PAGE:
Having recently jumped on the smartphone train, I have become increasingly aware of a few glaring problems they are creating, specifically in regards to email.
Formal Email Communication is Disappearing
While I was still riding the dumbphone train, I was quick to make fun of emails I would get from people with smartphones. You can always tell when an email comes from a smartphone because it will include very limited punctuation and no line breaks. Now that I have joined the dark side I still find the total abuse of written English disturbing, though I more thoroughly understand why it’s happening.
Smartphones are difficult, at best, to type on. Therefore, we use as few words (and, in many cases, as few letters) as possible to convey the message at hand. Hey – I’m all about some efficient communication, but there is a point at which communication becomes confusion.
The Inability to Comprehend and Respond
We’ve all experienced it – there is just about nothing worse than sending someone a well thought out, long email containing multiple thoughts or questions and receiving a short, mindless response to only ONE of those thoughts or questions. This phenomenon became one of my pet peeves long before smartphones hit the market, but I believe smartphones have done nothing but worsen the climate for this type of behavior.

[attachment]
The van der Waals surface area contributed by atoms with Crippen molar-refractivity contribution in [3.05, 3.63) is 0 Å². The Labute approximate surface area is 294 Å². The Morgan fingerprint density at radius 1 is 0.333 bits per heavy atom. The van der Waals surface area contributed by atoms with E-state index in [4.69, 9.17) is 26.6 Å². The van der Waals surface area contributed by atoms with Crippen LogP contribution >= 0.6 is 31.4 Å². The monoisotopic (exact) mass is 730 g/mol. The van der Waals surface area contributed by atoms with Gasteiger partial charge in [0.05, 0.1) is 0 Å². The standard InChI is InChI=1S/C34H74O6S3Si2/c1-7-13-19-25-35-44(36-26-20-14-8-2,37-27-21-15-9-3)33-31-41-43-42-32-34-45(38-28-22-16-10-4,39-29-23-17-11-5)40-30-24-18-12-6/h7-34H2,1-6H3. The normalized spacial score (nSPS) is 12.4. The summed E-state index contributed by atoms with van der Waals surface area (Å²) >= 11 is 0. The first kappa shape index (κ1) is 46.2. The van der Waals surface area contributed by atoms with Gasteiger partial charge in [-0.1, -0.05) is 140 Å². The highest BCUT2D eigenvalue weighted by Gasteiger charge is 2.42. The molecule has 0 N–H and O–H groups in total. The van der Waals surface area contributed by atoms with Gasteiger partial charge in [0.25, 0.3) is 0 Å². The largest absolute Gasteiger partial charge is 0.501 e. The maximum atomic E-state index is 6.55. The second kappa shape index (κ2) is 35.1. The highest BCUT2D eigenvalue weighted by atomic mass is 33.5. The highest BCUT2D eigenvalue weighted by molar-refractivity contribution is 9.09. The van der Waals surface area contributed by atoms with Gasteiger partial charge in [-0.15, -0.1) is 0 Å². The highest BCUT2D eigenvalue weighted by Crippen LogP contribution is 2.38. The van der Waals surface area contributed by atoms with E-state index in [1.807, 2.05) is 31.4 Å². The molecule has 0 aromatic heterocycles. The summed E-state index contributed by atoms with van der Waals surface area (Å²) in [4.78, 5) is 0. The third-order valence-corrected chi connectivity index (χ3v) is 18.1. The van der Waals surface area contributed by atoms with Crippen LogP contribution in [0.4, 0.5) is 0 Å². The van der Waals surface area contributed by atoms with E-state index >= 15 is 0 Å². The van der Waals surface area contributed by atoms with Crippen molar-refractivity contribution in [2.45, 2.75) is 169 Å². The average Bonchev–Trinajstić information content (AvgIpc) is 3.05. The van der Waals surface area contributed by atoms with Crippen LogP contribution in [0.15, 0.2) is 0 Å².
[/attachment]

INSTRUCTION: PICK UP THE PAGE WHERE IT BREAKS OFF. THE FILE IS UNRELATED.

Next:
Smartphones are more difficult to read emails on than a full-sized PC, so, when we receive lengthy emails, we skim through them in frustration and instantly reply to the first (or sometimes the last) piece of information in the email. This, in turn, results in one of two problematic results. Either an increase in email traffic results (caused by subsequent emails to iron out the details that should have been addressed in the first reply), or the questions/thoughts are left to die, resulting in a communication breakdown.
Possibly the worst problem I’ve noticed is the one I’m the most guilty of – that of receiving emails and being flat-out too lazy to respond to them at the moment. More often than not, these forgotten emails end up never receiving a second thought, let alone an actual response.
I don’t really believe any of these problems are new, but they are becoming worse with the proliferation of smartphones. Going forward, we must consciously fight against these problems or risk falling further into a degraded state of human communication.
Also, it’s about time for some Led Zeppelin action.
“Communication Breakdown, It’s always the same,
I’m having a nervous breakdown, Drive me insane!”
Photos taken from Google Image Search.